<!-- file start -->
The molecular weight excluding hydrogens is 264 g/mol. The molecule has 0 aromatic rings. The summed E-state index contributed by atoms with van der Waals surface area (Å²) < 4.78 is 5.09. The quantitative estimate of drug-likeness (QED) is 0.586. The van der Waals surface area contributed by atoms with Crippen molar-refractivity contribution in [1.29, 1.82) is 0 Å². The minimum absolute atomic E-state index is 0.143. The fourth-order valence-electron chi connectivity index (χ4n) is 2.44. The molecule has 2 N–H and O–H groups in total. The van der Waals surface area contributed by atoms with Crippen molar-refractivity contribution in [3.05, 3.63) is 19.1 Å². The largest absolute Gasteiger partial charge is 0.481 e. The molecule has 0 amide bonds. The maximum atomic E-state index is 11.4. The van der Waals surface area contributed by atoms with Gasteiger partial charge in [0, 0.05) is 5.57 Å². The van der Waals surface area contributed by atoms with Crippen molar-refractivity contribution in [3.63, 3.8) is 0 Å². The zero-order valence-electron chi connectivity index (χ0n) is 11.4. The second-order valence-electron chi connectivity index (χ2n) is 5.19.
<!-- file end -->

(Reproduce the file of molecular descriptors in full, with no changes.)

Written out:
The molecular weight excluding hydrogens is 264 g/mol. The molecule has 0 aromatic rings. The summed E-state index contributed by atoms with van der Waals surface area (Å²) < 4.78 is 5.09. The quantitative estimate of drug-likeness (QED) is 0.586. The van der Waals surface area contributed by atoms with Crippen molar-refractivity contribution in [1.29, 1.82) is 0 Å². The minimum absolute atomic E-state index is 0.143. The fourth-order valence-electron chi connectivity index (χ4n) is 2.44. The molecule has 2 N–H and O–H groups in total. The van der Waals surface area contributed by atoms with Crippen molar-refractivity contribution in [3.05, 3.63) is 19.1 Å². The largest absolute Gasteiger partial charge is 0.481 e. The molecule has 0 amide bonds. The maximum atomic E-state index is 11.4. The van der Waals surface area contributed by atoms with Gasteiger partial charge in [0, 0.05) is 5.57 Å². The van der Waals surface area contributed by atoms with Crippen molar-refractivity contribution in [3.63, 3.8) is 0 Å². The zero-order valence-electron chi connectivity index (χ0n) is 11.4. The second-order valence-electron chi connectivity index (χ2n) is 5.19.